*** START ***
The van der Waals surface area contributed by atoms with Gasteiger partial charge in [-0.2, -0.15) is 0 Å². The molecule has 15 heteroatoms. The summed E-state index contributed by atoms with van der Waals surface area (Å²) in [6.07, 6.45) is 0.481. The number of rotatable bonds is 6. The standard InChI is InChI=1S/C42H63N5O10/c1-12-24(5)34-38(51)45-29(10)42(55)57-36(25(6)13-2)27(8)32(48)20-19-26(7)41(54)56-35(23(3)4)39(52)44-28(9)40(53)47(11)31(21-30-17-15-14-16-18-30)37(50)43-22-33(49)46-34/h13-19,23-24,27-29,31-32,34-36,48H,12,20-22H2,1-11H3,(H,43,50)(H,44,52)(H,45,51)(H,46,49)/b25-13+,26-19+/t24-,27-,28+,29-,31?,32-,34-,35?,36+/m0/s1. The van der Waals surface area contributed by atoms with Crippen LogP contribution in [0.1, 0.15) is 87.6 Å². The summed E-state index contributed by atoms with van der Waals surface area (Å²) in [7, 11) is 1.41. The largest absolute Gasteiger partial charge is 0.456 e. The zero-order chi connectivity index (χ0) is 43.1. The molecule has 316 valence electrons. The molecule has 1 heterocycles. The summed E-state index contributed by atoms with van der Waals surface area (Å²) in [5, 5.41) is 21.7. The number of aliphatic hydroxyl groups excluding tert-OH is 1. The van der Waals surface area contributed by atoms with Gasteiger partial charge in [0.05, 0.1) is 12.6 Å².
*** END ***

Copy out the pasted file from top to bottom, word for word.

The van der Waals surface area contributed by atoms with Gasteiger partial charge in [-0.2, -0.15) is 0 Å². The molecule has 15 heteroatoms. The summed E-state index contributed by atoms with van der Waals surface area (Å²) in [6.07, 6.45) is 0.481. The number of rotatable bonds is 6. The standard InChI is InChI=1S/C42H63N5O10/c1-12-24(5)34-38(51)45-29(10)42(55)57-36(25(6)13-2)27(8)32(48)20-19-26(7)41(54)56-35(23(3)4)39(52)44-28(9)40(53)47(11)31(21-30-17-15-14-16-18-30)37(50)43-22-33(49)46-34/h13-19,23-24,27-29,31-32,34-36,48H,12,20-22H2,1-11H3,(H,43,50)(H,44,52)(H,45,51)(H,46,49)/b25-13+,26-19+/t24-,27-,28+,29-,31?,32-,34-,35?,36+/m0/s1. The van der Waals surface area contributed by atoms with Crippen LogP contribution in [0.1, 0.15) is 87.6 Å². The summed E-state index contributed by atoms with van der Waals surface area (Å²) in [7, 11) is 1.41. The largest absolute Gasteiger partial charge is 0.456 e. The zero-order chi connectivity index (χ0) is 43.1. The molecule has 316 valence electrons. The molecule has 1 heterocycles. The summed E-state index contributed by atoms with van der Waals surface area (Å²) in [5, 5.41) is 21.7. The number of aliphatic hydroxyl groups excluding tert-OH is 1. The van der Waals surface area contributed by atoms with Gasteiger partial charge in [0.05, 0.1) is 12.6 Å².